Hard IQ limit can’t determine death penalty eligibility, Supreme Court rules

McClatchy Washington BureauMay 27, 2014 

Supreme Court Mental Disability

Florida convicted murderer Freddie Lee Hall. The Supreme Court ruled Tuesday in a case involving hall that states must look beyond an intelligence test score in borderline cases of mental disability to determine whether a death row inmate is eligible to be executed. The justices said in a 5-4 decision that Florida and a handful of other states cannot rely solely on an IQ score above 70 to bar an inmate from claiming mental disability.


— A closely divided Supreme Court on Tuesday struck down Florida’s strict IQ cutoff for determining a convicted criminal’s eligibility for the death penalty.

In a 5-4 ruling that affects other states as well, the court concluded that Florida’s rigid IQ threshhold of 70 “disregards established medical practice” and creates the “unacceptable risk” that an inmate with intellectual disabilities might be executed, in violation of the Constitution.

“Our society does not consider this strict cutoff as proper or humane,” Justice Anthony Kennedy wrote.

Instead, Kennedy and the court’s four liberal justices concluded, Florida must consider IQ testing’s standard error of measurement, as well as other factors, in evaluating intellectual disability. This is already the practice in most of the nation’s other death-penalty states.

“By failing to take into account the (standard error of measurement) and setting a strict cutoff at 70, Florida goes against the unanimous professional consensus,” Kennedy wrote. “The flaws in Florida’s law are the result of the inherent error in IQ tests themselves.”

Conservative Justice Samuel Alito, writing for the dissenters, noted that nine other states besides Florida effectively impose strict IQ cutoffs of 70 when determining death penalty eligibility. These other states — which include Kentucky, North Carolina and Kansas — also might face new pressure to change their practices.

“It is quite wrong for the court to proclaim that ‘the vast majority of states’ have rejected Florida’s approach,” Alito wrote. “The states have adopted a multitude of approaches to a very difficult question.”

The state tally is important to justices on all sides, because it can measure what the Supreme Court calls the “evolving standards of decency” concerning criminal penalties and punishments. Citing these evolving standards, for instance, the high court in 2005 banned the death penalty for those who commit crimes under the age of 18.

Kennedy wrote the 2005 opinion, as well.

Freddie Lee Hall, the 68-year-old convicted murderer who’s at the heart of the case decided Tuesday, has been on the state’s death row since 1978. He and an accomplice were convicted of murdering a 21-year-old pregnant woman and a Hernando County deputy sheriff.

The 16th of 17 children, Hall was “tortured by his mother and abused by his neighbors,” according to a 1993 dissenting opinion in the Florida Supreme Court. Hall was “functionally illiterate and has the short-term memory of a first-grader,” the dissenting opinion observed.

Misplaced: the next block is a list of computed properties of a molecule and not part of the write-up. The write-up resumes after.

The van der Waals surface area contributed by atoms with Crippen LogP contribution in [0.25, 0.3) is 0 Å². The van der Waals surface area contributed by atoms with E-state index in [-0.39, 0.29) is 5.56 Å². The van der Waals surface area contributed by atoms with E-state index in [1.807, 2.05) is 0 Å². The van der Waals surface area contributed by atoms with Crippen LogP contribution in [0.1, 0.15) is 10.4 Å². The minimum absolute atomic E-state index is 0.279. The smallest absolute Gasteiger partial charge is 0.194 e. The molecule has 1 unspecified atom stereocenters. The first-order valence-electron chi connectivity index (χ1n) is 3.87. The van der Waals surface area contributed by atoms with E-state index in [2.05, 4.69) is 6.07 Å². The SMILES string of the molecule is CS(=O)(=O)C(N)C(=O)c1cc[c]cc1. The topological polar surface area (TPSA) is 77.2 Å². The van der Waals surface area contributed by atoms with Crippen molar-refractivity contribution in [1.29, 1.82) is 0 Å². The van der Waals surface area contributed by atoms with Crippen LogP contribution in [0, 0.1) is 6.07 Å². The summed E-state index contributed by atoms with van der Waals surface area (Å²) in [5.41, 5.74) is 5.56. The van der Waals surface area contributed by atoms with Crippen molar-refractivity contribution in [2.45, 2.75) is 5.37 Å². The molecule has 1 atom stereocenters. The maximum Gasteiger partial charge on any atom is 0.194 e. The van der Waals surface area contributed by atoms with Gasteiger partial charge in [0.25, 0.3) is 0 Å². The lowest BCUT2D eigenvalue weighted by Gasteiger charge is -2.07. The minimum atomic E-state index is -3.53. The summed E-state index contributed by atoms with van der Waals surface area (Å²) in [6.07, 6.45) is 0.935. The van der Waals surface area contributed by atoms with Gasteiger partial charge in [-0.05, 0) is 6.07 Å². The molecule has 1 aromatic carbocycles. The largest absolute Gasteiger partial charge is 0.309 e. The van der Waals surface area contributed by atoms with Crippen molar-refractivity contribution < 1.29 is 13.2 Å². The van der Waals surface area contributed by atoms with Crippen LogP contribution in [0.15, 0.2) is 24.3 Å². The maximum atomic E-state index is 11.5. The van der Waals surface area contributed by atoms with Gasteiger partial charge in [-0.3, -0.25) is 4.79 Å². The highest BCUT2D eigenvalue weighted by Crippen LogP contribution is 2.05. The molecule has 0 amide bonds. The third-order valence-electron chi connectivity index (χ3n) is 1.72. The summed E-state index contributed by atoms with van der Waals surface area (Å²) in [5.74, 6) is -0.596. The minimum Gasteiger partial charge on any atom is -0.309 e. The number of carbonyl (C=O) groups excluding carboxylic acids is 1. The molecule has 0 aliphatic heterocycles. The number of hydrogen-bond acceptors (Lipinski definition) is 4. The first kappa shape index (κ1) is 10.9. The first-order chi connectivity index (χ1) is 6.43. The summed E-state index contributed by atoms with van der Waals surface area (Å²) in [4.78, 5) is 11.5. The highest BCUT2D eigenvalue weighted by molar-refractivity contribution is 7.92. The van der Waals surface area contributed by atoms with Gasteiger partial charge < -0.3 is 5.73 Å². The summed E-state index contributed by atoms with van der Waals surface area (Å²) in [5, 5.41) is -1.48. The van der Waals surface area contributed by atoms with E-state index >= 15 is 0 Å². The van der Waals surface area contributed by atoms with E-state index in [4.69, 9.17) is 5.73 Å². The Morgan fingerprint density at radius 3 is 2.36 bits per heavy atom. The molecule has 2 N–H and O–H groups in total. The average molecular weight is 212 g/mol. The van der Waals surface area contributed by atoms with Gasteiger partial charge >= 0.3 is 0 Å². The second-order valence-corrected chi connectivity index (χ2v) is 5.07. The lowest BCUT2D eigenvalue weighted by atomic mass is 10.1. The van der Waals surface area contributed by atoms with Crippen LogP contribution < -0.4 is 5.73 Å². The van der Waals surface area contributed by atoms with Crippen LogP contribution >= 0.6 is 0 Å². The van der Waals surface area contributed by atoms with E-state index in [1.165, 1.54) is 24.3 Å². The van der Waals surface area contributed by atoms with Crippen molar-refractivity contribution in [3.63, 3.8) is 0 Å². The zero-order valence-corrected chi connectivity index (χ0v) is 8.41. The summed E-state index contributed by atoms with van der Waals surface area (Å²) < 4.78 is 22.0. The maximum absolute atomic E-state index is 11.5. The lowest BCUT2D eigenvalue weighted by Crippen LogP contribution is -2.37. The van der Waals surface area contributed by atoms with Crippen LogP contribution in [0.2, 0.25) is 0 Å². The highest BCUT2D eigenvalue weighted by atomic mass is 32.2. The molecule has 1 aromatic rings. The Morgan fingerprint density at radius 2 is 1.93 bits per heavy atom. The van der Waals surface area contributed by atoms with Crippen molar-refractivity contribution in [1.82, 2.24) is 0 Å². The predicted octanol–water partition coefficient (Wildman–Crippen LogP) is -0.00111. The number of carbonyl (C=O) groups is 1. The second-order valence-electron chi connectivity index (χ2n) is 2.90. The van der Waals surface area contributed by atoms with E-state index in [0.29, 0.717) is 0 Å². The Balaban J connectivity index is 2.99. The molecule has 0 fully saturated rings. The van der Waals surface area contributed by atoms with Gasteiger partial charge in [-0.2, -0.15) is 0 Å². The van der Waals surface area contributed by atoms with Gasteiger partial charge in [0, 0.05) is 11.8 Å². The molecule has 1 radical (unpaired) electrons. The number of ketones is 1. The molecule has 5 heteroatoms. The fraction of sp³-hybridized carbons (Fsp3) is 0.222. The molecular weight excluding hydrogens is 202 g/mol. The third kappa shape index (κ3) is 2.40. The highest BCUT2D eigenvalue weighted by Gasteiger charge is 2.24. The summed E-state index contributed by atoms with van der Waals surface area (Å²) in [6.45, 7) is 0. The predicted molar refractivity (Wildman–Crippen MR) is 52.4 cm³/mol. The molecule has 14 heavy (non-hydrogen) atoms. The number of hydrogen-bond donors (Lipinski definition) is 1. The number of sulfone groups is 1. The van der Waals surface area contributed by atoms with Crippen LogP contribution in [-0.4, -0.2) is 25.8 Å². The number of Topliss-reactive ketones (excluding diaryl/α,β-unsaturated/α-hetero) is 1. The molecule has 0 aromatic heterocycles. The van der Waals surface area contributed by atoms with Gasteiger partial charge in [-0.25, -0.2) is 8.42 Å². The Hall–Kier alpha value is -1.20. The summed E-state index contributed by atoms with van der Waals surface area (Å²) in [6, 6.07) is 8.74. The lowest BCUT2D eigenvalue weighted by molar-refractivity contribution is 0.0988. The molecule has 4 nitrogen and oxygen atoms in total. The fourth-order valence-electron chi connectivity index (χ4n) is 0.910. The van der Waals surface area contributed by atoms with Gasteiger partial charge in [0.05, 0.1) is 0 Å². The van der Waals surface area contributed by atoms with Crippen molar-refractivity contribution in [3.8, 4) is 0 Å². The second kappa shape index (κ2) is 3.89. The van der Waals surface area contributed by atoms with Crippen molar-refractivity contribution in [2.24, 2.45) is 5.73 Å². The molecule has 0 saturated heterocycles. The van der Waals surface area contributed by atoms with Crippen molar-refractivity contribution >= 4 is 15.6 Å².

In nine separate IQ tests conducted throughout the years, Hall’s scores ranged from 60 to 80. Before one crucial hearing, he scored a 71.

The Supreme Court has previously decided, in a 2002 case called Atkins v. Virginia, that executing those variously called mentally retarded or intellectually disabled violates the Eighth Amendment’s prohibition against cruel and unusual punishment. The court left the definition up to individual states.

“No legitimate penological purpose is served by executing a person with intellectual disability,” Kennedy wrote in the decision issued Tuesday. “To impose the harshest of punishments on an intellectually disabled person violates his or her inherent dignity as a human being.”

Florida imposes a three-part test, which under a state court ruling effectively starts with a rigid requirement that the inmate score 70 or below on the IQ test. If the inmate scores below the cutoff number, the state also will assess for “deficits in adaptive behavior” and an onset before age 18.

Medical professionals, Kennedy stressed Tuesday, consider an IQ test score to represent a range rather a fixed point. Test scores may fluctuate from day to day, depending on the testing environment, the test-taker’s health, previous practice or other reasons.

The term “standard error of measurement” reflects the range that a single test score may represent. A score of 71, for instance, is generally considered to reflect a range of 66 to 76.

“An IQ score is an approximation, not a final and infallible assessment of intellectual functioning,” Kennedy wrote.

Seth Waxman, formerly the Obama administration’s solicitor general, argued on Hall’s behalf before the high court. Another one of Hall’s attorneys, Tampa-based Eric Pinkard, praised the ruling Tuesday, saying that “the court has recognized that intellectual disability is a condition, not a number, and that consequently Florida cannot ignore the standard error of measurement inherent in all IQ tests.”

Taking account of the standard error of measurement means that an IQ score of 71 to 75 would fall within the range of intellectual disability, which used to be called mental retardation.

Under the new ruling, Pinkard noted, these defendants would be able to present additional evidence of intellectual disability, including testimony concerning their difficulties in adapting.

Jenn Meale, a spokeswoman for Florida Attorney General Pam Bondi, said Tuesday afternoon that Bondi’s office was reviewing the court’s ruling.

Email: mdoyle@mcclatchydc.com; Twitter: @MichaelDoyle10.

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